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Make your ministry announcements better: Tips that boost action

By Jane Massey

You’ve finally confirmed the dates of the upcoming youth mission trip and want to make sure everybody in the congregation hears the announcement.

While your goal is to get others to respond to a ministry opportunity, the actual result may be that the message is getting lost amid a plethora of other church business.

This article about preaching announcements is full of wise nuggets to keep people tuned in. This one stuck out:

“Ministry announcements need a firm basis in scripture, and sermons need more practical application.”

Ministry announcements need a firm basis in scripture, & sermons need more practical application. TWEET THIS TWEET THIS

Robert Carnes supports the oft-debated idea that churches need to stop making announcements — suggesting instead that they be preached. “Announcements and sermons are more effective and memorable when they support one another,” he writes.

Making announcements, Carnes contends, isn’t promotion for promotion’s sake but rather providing a context through your message for your ministries or events. If an activity is scriptural and worthy of support by your church, then it merits being integrated within the sermon.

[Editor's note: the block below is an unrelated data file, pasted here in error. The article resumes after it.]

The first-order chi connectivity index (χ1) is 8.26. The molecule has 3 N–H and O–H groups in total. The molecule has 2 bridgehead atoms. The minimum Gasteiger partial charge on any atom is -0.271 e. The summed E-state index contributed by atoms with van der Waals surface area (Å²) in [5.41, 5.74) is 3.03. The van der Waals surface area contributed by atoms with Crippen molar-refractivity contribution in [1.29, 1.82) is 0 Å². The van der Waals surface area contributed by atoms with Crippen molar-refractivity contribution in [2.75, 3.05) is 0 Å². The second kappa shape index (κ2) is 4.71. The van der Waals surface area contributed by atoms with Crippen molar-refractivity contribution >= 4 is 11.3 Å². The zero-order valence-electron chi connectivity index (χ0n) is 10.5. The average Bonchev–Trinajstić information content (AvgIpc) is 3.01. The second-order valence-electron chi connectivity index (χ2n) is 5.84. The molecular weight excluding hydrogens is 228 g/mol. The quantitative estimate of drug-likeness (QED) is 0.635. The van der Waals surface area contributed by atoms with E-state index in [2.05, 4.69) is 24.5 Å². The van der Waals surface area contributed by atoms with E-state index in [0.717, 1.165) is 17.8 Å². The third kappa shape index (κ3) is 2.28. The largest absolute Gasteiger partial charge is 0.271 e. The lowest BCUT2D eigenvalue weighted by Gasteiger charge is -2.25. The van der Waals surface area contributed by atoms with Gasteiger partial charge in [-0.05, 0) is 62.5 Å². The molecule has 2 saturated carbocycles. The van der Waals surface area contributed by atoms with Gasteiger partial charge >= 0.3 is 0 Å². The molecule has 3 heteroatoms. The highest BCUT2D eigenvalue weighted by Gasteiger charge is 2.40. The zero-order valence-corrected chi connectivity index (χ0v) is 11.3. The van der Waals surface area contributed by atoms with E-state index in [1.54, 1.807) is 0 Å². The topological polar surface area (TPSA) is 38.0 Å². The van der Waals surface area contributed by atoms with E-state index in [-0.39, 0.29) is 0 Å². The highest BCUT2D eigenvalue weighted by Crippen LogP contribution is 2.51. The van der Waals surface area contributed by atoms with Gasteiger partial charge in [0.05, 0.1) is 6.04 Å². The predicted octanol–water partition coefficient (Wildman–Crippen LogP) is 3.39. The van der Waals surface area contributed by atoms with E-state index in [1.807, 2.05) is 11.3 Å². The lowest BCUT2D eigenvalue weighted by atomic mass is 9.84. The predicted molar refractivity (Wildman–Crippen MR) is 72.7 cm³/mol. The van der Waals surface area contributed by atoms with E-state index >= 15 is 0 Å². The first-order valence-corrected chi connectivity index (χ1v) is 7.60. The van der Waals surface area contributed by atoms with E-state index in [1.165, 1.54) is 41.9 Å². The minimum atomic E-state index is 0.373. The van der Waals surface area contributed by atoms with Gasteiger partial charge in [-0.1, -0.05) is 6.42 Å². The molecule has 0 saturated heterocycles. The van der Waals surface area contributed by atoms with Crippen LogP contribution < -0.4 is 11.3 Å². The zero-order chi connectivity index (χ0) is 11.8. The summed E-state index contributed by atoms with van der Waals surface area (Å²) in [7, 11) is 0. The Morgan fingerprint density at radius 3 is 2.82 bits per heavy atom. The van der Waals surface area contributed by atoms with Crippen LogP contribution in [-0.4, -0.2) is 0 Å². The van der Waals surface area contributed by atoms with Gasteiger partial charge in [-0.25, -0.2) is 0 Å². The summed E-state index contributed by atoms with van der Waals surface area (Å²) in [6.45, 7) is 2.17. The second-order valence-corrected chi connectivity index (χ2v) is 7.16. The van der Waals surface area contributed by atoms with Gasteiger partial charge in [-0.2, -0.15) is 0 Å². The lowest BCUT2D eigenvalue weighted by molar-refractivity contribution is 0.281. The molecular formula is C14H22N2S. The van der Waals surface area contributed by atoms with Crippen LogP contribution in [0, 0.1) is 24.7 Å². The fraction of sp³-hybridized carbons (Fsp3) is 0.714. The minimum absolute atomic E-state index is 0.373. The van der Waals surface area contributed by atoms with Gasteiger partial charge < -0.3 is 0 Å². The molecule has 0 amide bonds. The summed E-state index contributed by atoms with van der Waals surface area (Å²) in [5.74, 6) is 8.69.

As Carnes asks, when is there a more compelling time to announce an upcoming mission trip than during a sermon about global outreach? What better setting to encourage the congregation to care for an ill member than when you are preaching on Matthew 25:35-45?

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So, how to begin?

Learn as much as you can about content marketing and follow these four steps:

  1. Find a contextual hook to include the activity in your sermon by considering what drew you to it in the first place. What spiritual need does it fill? Whom does it serve? How can the faith of members grow from it?
  2. Think about topics and events around which to build your sermon’s content. If you follow the lectionary, plan your sermon first. Then have a look at the church’s calendar. See anything that intersects?
  3. Remember that a picture is worth 1,000 words. A storytelling testimonial on video is worth about 10,000. A testimonial from someone helped by your ministry, whether in person, video or by Skype, manifoldly reinforces your call to action.
  4. Simplify. Don’t get lost in the trees of overproduction or too many adjectives and exclamation marks, forgetting that all anyone really needs to know is what, when, where and why.

Most of us are trying to find ways to practice what’s preached, and outside ministries offer an opportunity. Go ahead and tell your congregation what’s going on and how they can put their faith to work. Using the tips above will ensure the message is heard.

Your turn: How do you “do” announcements? What’s worked for you?

Jane Massey

Jane Massey fell into a deep sleep during a particularly long announcement. In her waking hours, she is email marketing specialist and advertising manager at UMCom.